The first steps……

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August – 2012  Ten days.  TEN DAYS.  OK, so, TBG is leaving in ten days.  I keep saying this to myself like some weird mantra or something….. wanting it to feel more real. 

So, now.  What all do we need to get done?  Holy cow, there is a list…. never-ending list.  Update wills, powers of attorney, bank accounts, all sorts of retirement stuff, where is his passport, what do we do with the house, the car, SUV, pickup, motorcycle, motorhome, cargo trailer and anything else that rolls?  Sell the house?  Rent the house?  What do we do about the boys?  How will he clear Ft. Rucker in such a short time?  What do we do with all our stuff?  What do we need to take, ship, sell or store? 

They may seen like baby steps to some, but once the job offer was accepted, it felt like we started sprinting instead of creeping.  Most of you that know TBG know that he’s a creature of consistency and enjoys knowing what to expect.  This was the equivalent to him taking up skydiving in my mind!  When he put in his retirement papers for the civil service position he’d held at Lowe Field at Ft. Rucker for manymanymanymany years, it was a pretty dang big deal.  There was a little bit of “are we doing the right thing?” and “is this really the best decision for our family?” kind of discussions, but it always came back to incredible opportunity, both to boost our retirement accounts and to explore and expand more of our world. 

It’s clear that there’s far too much to be done in such a while, so I resign myself to not going to Abu Dhabi with him.  This was not my idea of a good time, and frankly I was quite disappointed about it – I was so hoping that we’d be starting this adventure together, sharing the whole thing, experiencing it at the same time.  Not to be.  Pull up your big girl panties and deal with it, I suppose.

One thing that I have some regret over is that this entire process happened so VERY fast (like 10 days fast!) that there really wasn’t time for the expected civil/military exit process, you know?  The Hail and Farewell, the retirement last flight bath, being able to tell all your co-workers goodbye, etc.  The normal way that you move from position to position within that world just wasn’t gonna happen, and that too was a bit unsettling.  But, the end gain will be worth the minor disappointment.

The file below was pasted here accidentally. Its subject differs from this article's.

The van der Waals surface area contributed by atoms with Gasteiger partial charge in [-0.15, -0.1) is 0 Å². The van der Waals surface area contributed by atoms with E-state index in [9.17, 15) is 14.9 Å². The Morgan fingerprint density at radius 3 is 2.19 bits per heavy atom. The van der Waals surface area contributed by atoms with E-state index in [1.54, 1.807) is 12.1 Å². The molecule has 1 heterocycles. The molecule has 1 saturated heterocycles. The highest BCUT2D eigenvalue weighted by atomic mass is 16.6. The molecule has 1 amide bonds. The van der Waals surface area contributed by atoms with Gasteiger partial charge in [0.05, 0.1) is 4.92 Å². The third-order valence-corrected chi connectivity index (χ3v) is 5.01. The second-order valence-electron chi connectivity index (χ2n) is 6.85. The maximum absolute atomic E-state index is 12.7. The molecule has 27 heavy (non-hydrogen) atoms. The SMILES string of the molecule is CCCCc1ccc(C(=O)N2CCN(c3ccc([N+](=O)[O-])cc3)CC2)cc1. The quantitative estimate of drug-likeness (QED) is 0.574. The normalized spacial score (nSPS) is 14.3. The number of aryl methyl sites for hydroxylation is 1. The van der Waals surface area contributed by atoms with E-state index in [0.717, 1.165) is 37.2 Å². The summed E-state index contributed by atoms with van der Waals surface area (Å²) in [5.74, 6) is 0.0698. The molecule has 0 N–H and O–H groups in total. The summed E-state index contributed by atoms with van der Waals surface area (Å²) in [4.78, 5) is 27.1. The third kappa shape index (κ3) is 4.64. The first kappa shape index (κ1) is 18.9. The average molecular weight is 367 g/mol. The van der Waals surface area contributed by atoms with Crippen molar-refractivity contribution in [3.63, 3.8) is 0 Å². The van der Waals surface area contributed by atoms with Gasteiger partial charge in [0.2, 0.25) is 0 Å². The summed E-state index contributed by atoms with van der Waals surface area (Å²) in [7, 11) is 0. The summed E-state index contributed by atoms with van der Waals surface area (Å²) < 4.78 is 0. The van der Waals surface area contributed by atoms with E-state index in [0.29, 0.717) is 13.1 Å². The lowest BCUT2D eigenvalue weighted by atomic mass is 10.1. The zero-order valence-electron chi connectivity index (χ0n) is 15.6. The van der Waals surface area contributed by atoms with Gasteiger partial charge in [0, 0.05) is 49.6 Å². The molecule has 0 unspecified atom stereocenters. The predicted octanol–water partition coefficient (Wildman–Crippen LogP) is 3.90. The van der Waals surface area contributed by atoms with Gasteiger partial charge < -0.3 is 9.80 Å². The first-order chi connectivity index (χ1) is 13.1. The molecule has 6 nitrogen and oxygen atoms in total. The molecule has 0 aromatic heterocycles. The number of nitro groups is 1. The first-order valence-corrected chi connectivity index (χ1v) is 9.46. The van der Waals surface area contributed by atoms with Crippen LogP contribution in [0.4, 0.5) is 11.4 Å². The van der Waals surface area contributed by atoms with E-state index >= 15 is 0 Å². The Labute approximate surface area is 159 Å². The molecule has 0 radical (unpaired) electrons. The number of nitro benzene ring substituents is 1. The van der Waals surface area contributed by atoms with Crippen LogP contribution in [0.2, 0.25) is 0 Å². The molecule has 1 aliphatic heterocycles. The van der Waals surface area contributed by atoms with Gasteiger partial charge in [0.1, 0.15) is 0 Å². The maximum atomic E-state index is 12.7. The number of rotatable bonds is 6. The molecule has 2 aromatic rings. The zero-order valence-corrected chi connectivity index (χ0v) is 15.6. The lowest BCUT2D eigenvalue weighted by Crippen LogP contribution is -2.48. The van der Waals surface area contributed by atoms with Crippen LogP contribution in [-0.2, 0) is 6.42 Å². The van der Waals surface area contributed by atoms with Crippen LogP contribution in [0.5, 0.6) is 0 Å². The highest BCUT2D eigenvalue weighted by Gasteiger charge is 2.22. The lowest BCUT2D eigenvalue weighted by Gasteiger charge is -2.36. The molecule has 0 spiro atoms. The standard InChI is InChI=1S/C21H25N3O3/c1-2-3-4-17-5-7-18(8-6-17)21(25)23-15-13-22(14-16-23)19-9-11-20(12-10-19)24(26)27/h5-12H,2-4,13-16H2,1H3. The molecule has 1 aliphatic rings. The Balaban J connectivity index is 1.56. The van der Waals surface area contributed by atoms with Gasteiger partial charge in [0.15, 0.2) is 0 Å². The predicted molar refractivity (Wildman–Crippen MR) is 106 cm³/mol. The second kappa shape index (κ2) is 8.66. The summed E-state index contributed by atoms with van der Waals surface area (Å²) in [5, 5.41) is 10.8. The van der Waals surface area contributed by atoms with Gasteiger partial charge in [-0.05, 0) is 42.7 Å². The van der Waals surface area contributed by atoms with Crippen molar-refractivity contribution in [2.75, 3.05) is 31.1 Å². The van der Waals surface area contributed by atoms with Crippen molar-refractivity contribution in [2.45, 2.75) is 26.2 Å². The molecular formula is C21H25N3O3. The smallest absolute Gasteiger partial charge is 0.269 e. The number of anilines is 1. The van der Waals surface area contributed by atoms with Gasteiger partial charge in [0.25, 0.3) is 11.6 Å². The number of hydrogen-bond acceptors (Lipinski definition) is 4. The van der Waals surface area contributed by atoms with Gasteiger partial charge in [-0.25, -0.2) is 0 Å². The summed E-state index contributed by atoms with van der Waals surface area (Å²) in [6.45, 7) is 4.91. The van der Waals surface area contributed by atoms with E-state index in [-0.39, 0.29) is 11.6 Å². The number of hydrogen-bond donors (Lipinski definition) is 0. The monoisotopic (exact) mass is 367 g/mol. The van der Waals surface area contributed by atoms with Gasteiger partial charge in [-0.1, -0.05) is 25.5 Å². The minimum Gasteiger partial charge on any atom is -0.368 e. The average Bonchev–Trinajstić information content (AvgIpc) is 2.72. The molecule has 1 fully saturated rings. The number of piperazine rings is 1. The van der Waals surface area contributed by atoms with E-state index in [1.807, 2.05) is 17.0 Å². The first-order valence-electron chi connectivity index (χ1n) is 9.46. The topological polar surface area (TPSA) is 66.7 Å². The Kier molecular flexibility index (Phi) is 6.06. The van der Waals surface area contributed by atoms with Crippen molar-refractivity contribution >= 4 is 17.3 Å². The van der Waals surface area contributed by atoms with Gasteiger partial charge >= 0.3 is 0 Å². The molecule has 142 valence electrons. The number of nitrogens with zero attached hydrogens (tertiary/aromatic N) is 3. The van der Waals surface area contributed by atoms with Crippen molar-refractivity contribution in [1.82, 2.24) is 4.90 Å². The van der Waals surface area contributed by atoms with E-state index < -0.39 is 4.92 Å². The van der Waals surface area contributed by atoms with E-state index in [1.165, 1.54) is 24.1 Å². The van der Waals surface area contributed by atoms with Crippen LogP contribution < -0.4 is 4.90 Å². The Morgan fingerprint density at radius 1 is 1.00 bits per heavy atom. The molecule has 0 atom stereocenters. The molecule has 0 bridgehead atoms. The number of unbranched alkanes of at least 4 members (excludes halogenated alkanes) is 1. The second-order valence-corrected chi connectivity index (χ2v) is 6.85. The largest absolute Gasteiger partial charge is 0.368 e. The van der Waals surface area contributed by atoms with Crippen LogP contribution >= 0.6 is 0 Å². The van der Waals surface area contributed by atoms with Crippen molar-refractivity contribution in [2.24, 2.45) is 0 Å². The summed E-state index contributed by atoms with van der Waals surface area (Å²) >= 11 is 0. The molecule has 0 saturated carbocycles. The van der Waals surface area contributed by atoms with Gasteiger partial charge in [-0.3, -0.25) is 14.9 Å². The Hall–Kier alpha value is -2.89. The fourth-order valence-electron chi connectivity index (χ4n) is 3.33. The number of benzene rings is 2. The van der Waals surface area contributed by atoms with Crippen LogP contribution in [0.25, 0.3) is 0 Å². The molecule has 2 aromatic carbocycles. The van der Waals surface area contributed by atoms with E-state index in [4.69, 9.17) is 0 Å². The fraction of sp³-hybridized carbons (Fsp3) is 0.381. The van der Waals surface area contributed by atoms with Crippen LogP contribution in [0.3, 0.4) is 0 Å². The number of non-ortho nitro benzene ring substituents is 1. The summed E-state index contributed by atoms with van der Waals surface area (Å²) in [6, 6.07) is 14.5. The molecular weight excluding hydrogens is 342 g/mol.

We needed updated wills and powers of attorney, and I asked my imaginary friends on http://www.WiregrassLive.com for recommendations, and they suggested Nick Shimoda, as did our financial advisor, Doug Perreault of NDP Advisory Services in Dothan.  Due to our time constraints, our appointment with Nick was a marathon one, for sure.  I had to gather a ton of paperwork in short order to provide Nick with our current financial and retirement situations so he could assess and make recommendations accurately.  He was thorough in his questioning to make sure he had a complete picture of our personal, financial, family and work situations.  He brought up some issues that were a bit uncomfortable to discuss about relationships and family interactions, where we wanted money to land, when and how – it was pretty dang intense.  TBG and I both felt this huge sense of relief when we left his office, though, feeling that we’d made a good choice, and that the plans we had in place were solid and appropriate for our wants and needs.  Plus, when you return for all the paperwork signing (and there is a TON of that), you end up with a nifty binder with all your “stuff” inside – one place for everything.

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About DebbieT

I followed my husband to Dubai for a job. Then, I followed him to Bahrain for another job. I adore adventure and hate that wench on the WiiFit. Collecting experiences is my new hobby. I type and write just like I speak - fast with a lot of errors, and they don't trouble me at all. I have a very short attention span, am able to Google for something and not come up for air for hours, I am an encourager, a cheerleader, organizer and able to juggle multiple projects at once.

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